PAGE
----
Book review: Philosophical Toys gives inanimate objects a life of their own
“My name is Nina,” begins Susana Medina’s novel. “It comes from the Italian, from ‘Antonina,’ but in Catalan ‘nina’ means ‘doll’.”
This is only the first of the confusions between the animate and the inanimate that litter Philosophical Toys. Children half-believe that their toys are alive, but in Medina’s world, adults are little better. “My generation didn’t have babies,” says Medina’s narrator, who exchanges plastic toys as tokens of friendship and love.
Nina, and her friend Mary-Jane, are artists-in-training, using objects in ways that riff on surrealism, a process of “turning fear into sarcasm”. What do they fear? Perhaps it’s objectification. Nina’s mother, who died when she was 6, is little more to her daughter than her possessions. When Nina’s father enters an old people’s “commune”, she finds these include a large collection of expensive footwear, and that her parents were shoe fetishists. Reversing the usual “maternal reliquaries” of treasured children’s merit badges, locks of hair, Nina curates her mother – literally – by turning her shoe collection into a successful art exhibition, at the same time acting as detective in a maternal-mystery story.
A postmodern solipsistic detective, Nina works her mother’s mystery out second-hand: from movies, via telephone calls, from a string of used objects. “I was a knowledge fetishist, I liked its texture.” She hardly has to leave her flat.
But what’s the point of these acts? “Do we need authentic things to assure us that all this is not a fiction? That the past did actually exist?” Or is Nina, as she self-accuses, just “a dirty little girl who liked spying on her mum and dad?” Before the 19th century invented fetishism, Nina discovers, her dad wouldn’t have been considered a “pervert”. “Fetish, a word that comes about through an intellectual perversion of facts,” is “the job of words”.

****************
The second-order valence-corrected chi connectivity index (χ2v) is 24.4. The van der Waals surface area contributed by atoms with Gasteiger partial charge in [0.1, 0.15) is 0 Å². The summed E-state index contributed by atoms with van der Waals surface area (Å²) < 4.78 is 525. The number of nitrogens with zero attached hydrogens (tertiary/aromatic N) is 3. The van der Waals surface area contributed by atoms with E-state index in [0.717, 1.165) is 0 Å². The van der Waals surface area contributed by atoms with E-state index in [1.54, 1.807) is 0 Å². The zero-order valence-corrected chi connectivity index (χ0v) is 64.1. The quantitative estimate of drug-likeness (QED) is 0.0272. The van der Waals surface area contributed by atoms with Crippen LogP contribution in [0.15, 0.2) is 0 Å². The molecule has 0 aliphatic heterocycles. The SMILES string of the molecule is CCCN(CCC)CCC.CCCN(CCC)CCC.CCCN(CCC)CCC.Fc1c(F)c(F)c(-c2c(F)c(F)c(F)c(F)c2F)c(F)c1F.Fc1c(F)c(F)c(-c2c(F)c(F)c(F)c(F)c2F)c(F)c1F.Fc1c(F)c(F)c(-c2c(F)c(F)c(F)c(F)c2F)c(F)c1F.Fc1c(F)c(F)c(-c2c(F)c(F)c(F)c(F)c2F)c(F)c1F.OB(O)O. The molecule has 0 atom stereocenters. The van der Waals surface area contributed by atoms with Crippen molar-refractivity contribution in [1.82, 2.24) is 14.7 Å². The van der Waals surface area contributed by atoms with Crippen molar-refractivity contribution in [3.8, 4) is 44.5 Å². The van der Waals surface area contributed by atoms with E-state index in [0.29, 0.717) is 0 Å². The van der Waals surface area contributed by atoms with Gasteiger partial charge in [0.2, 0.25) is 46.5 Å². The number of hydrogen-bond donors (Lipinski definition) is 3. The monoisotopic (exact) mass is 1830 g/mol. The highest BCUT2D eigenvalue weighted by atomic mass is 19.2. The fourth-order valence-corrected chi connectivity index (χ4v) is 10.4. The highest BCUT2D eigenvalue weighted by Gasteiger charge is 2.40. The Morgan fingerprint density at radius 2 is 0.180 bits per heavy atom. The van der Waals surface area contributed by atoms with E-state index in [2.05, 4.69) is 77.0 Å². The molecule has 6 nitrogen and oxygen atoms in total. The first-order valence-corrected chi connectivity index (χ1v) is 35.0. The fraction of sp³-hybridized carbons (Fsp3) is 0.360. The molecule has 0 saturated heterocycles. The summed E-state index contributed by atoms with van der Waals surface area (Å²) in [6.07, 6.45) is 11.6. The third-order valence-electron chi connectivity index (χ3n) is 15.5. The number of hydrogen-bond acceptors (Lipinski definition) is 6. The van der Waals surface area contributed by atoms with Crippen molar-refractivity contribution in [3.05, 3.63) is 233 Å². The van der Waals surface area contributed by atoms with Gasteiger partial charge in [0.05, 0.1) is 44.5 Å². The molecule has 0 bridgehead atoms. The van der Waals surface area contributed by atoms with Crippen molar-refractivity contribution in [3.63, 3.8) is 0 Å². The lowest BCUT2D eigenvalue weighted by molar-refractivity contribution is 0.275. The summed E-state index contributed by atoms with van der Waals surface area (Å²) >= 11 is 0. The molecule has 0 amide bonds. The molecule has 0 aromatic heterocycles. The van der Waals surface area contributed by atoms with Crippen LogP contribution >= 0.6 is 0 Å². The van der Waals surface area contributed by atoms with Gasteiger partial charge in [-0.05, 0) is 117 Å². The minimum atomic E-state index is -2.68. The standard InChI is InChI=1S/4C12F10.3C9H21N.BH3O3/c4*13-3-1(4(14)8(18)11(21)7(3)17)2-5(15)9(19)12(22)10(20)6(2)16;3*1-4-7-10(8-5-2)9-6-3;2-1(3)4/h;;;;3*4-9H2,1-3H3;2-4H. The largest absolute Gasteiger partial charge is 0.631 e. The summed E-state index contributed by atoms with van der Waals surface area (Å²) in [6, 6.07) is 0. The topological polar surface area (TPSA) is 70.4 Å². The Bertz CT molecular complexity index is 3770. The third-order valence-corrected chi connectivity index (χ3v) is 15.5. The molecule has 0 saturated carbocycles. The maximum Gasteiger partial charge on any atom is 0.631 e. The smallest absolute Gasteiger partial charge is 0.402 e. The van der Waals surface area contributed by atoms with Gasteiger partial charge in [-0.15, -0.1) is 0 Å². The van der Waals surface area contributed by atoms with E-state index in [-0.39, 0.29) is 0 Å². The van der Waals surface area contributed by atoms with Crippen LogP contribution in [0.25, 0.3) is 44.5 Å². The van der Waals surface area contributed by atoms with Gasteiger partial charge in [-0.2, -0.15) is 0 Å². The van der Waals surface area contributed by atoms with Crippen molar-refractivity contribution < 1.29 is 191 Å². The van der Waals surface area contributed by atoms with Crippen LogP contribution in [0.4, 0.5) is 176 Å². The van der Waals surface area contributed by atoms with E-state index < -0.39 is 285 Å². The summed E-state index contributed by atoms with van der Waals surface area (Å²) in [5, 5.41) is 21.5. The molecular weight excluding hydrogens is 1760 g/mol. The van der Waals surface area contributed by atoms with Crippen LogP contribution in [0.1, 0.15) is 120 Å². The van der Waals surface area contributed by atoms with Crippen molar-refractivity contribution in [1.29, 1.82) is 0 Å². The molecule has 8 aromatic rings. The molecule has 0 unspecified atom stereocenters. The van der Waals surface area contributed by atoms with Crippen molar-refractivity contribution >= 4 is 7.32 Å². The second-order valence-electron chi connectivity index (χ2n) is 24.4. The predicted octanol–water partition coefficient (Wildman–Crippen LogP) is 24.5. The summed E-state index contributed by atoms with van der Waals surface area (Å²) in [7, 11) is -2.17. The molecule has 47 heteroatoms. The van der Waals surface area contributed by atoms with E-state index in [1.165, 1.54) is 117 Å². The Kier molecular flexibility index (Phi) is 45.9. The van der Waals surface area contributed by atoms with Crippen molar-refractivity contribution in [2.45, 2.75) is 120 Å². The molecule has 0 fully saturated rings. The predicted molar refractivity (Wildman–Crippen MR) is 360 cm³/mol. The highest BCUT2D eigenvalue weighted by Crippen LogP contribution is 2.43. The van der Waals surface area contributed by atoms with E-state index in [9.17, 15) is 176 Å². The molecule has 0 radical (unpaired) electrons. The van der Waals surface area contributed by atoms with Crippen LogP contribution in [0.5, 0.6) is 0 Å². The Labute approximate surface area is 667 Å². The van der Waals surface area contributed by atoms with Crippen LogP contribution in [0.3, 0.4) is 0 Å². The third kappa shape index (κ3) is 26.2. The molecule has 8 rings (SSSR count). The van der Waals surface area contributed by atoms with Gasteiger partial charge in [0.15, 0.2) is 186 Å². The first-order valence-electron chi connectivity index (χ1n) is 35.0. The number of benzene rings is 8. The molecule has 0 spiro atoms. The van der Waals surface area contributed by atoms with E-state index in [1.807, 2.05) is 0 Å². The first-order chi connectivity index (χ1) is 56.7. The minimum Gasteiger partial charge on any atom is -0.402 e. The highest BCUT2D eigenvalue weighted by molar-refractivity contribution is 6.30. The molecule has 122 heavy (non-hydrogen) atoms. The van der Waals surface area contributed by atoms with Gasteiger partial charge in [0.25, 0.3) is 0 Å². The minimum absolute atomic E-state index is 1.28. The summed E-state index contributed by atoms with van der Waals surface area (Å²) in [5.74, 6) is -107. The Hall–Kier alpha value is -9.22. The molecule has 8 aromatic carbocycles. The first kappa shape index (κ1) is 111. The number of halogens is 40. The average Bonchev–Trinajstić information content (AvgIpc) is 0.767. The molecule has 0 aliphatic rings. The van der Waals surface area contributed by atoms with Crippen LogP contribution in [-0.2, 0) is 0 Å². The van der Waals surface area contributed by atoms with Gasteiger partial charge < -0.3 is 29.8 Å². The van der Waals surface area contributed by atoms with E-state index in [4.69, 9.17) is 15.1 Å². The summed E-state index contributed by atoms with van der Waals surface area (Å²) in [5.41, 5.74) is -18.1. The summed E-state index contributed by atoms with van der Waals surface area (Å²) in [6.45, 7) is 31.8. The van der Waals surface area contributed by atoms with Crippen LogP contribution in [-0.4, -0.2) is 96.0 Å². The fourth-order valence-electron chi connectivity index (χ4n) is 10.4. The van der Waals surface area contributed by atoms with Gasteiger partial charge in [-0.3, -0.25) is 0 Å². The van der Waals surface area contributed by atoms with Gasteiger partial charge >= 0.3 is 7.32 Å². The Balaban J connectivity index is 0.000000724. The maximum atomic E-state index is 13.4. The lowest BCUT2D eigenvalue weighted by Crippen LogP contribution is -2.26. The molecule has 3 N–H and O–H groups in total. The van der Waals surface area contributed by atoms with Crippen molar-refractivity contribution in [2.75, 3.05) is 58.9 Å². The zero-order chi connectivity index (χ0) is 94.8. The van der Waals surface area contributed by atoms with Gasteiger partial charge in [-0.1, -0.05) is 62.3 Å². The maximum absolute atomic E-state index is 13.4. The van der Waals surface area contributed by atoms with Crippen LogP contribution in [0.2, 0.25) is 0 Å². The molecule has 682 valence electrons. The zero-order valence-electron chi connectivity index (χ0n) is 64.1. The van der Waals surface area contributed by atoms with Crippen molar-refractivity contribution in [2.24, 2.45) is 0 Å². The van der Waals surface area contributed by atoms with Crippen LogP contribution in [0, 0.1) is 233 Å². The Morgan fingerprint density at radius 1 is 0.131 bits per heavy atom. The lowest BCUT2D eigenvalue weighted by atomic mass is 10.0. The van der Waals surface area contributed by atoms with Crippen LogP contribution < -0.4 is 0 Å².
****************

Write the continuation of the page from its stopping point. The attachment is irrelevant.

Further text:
Knowledge is a form of memory to which words are as crucial as objects, in which, according to their changing semiotic value, words stand as tall and as broad as physical things to enable, or block, ideas. It’s important that Nina, like Medina, is bilingual, “English,” Nina complains, “didn’t belong to me, it lacked the texture of years of experience”.
There’s no irony, no distance to this first-person narrative. Nina is as breathless as a chick-lit heroine – and, as in a romance, her comic misadventures lead her to the perfect man. But this entirely reliable narrator, matching the apparent honesty of solid objects, is Medina’s most subversive trick, allowing her to convey volumes of complicated ideas – philosophy, art theory, film history. There are moments where the volume of information seems about to break the text, but at its best it is completely embedded. The Freud chapter works beautifully, perhaps because the theories of the psychoanalyst and his critics are acted out through Nina’s rage.
When we accord power to things, we make ourselves not their masters, but their equals. This is a dangerous practice as, in things, death is always present: “Borderline… untameable objects” parted from their owners, retain a meaning we can no longer interpret. And finally the owner, like Nina’s dad, parts from himself, “forget[s] to exist”, leaving only a shell: a corpse. As Alzheimer’s robs his words of any ability to organise his memories, he too becomes an object.
Medina asks, what is it that makes us human? Maybe one factor is our ability to love, to think things through.
Nina becomes interested in cyborgs, people with prosthetics, fetish clubs, then – losing herself altogether – begins ghostwriting for a male French philosopher named Lecour (one of the two secret “hearts” of the story, the other of which is Nina’s mother). Imitating him she discovers her own ideas: “Things seduce you because thought is translated into matter.” She might be a “third-rate philosopher”, but it’s by pretending to be a man that Nina gets her own writing together.
“Are we good children? Do we deserve the toys?” Like Nina’s father, Mary-Jane retreats into a second childhood mediated by comfort-objects, but Nina embraces adulthood, albeit one that includes Kinder Eggs. Exuberant, intelligent, touching, intimate and playful, Philosophical Toys is a joyful invitation to us, to love all the things that we are.
This book is available on Amazon.
Joanna Walsh is a UK-based writer. She edits fiction at 3:AM magazine and runs @read_women.
Updated: July 23, 2015 04:00 AM